To me, a three-day camping trip in the middle of the woods sounds like a nightmare under the best of circumstances. But in One Was Lost by Natalie D. Richards, Sera’s senior experience field trip takes a far more sinister turn when she and three of her classmates wake up to find that someone has drugged them, been in their tents, destroyed their things, and left ominous messages written on their skin. Just reading the premise of this book, I knew it was going to be the kind of thing to keep me up at night. Continue reading Review of One Was Lost–YA Survival Horror
Tonight is the first night of Passover—the Jewish holiday commemorating the Israelites’ exodus from Egypt and freedom from slavery. The story is one of triumph and celebration, but in some ways it’s also one of the darkest tales in the Jewish tradition. You know the story: Moses is called upon by God to free the Israelites, so he approaches the pharaoh with the demand, “Let my people go!” Each time that the pharaoh refuses, God afflicts the Egyptians with a new plague intended to terrify them into releasing their slaves. The ten plagues are the stuff of nightmares—both realistic dangers, like disease and infestations, and supernatural terrors, like rivers of blood and unnatural darkness. Whether you are celebrating Passover this week or not, enjoy these ten short stories to go along with each plague inflicted upon the Egyptians:
As we head into December, one thing is becoming clear: Winter is coming. This ever-popular slogan from Game of Thrones plays off of one of humankind’s most primal fears—the dread of these cold, dark months with their long nights and desolate landscapes. Throughout human history, the coming of winter heralded many physical dangers, from getting caught out in freezing temperatures to running out of food. But winter also brings out a less tangible terror, and the cold season has captured the imaginations of a number of horror writers. This week, I’d like to share with you a few of my favorite short stories to read curled up in bed while the snow swirls outside:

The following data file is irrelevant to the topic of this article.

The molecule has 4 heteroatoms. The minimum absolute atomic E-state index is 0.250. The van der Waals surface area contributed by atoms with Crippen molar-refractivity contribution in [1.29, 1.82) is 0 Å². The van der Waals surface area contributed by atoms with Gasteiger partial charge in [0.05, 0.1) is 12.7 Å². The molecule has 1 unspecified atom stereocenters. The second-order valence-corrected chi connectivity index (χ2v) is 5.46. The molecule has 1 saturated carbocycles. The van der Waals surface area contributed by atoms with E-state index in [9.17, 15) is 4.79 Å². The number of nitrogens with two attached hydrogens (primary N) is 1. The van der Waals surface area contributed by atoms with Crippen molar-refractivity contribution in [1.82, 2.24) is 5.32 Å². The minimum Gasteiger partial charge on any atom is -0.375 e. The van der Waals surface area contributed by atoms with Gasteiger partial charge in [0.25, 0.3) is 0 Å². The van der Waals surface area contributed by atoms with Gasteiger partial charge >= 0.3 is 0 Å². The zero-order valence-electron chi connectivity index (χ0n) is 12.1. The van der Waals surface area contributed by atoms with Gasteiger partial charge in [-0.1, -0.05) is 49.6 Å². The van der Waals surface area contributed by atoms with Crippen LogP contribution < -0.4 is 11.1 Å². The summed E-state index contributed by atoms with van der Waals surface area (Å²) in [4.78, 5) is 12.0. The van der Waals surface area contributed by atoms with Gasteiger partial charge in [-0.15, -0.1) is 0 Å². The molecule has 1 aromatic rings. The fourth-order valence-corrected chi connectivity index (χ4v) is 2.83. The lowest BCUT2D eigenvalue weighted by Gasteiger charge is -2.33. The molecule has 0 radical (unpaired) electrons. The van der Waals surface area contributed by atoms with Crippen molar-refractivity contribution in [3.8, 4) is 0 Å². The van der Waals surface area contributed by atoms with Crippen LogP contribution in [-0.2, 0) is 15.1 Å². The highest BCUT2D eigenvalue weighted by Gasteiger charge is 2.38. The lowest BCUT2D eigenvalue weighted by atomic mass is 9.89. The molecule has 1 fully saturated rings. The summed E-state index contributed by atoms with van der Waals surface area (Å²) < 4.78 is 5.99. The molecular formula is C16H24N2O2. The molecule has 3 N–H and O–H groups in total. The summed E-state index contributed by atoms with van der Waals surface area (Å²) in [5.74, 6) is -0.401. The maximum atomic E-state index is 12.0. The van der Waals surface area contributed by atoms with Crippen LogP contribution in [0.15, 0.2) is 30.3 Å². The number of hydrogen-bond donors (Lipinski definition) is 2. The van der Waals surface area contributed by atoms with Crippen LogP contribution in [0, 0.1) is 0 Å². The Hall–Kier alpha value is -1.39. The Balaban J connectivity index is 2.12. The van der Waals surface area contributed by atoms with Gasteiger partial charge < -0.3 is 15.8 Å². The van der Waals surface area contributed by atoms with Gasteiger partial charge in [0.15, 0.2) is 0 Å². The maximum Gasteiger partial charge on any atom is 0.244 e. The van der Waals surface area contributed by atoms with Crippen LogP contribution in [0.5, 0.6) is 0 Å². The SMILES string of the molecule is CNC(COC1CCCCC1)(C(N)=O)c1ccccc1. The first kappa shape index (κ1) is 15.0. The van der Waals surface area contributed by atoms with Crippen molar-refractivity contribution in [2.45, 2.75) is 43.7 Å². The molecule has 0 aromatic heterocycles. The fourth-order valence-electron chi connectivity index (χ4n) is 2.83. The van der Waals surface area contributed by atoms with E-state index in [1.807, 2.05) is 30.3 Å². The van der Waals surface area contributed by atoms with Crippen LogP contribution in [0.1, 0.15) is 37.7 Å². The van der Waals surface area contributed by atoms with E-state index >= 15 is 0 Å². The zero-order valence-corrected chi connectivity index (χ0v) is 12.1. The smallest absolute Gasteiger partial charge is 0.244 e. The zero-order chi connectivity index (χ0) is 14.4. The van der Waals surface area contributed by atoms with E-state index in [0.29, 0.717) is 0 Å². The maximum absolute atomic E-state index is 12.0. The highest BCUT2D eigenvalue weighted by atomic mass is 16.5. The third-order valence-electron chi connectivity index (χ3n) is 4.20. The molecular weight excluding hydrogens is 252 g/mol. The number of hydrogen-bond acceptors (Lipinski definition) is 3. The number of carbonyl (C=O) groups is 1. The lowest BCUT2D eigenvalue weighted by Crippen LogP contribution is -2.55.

A couple of months ago, I met author Jack Ketchum at the Morbid Anatomy Museum where he was giving a lecture on his books and film adaptations as part of the American branch of the Miskatonic Institute of Horror Studies lecture series. As Ketchum spoke and showed clips from his films, I realized I’d been missing out on a rather significant aspect of the horror genre. Jack Ketchum has been credited as one of the major influences in bringing elements of slasher horror from film to books, creating a genre that some have referred to as “splatterpunk.” Generally, an excess of gore is not really what I go for in my horror, but the Miskatonic Institute talk had me intrigued. I decided to pick up one of Jack Ketchum’s books. Unfortunately, none of his big-name works—Off Season, The Lost, The Girl Next Door, The Woman—were immediately available from my library. Instead I landed on the audiobook of one Ketchum’s books that has not yet been made into a movie, Hide and Seek. Continue reading Review of Hide and Seek by Splatterpunk Author Jack Ketchum
A couple weeks ago, I wrote about a few particularly popular haunted houses in literature in celebration of Halloween. As I was writing that post, I realized that the haunted house genre is a real gap in my reading repertoire. Luckily, the book club at my local bar (yes, the bar has a book club. It’s awesome) was reading Shirley Jackson’s The Haunting of Hill House for our October meeting. I quite enjoyed the book, and I wanted to share a few of my thoughts with you below. Continue reading The Haunting of Hill House Review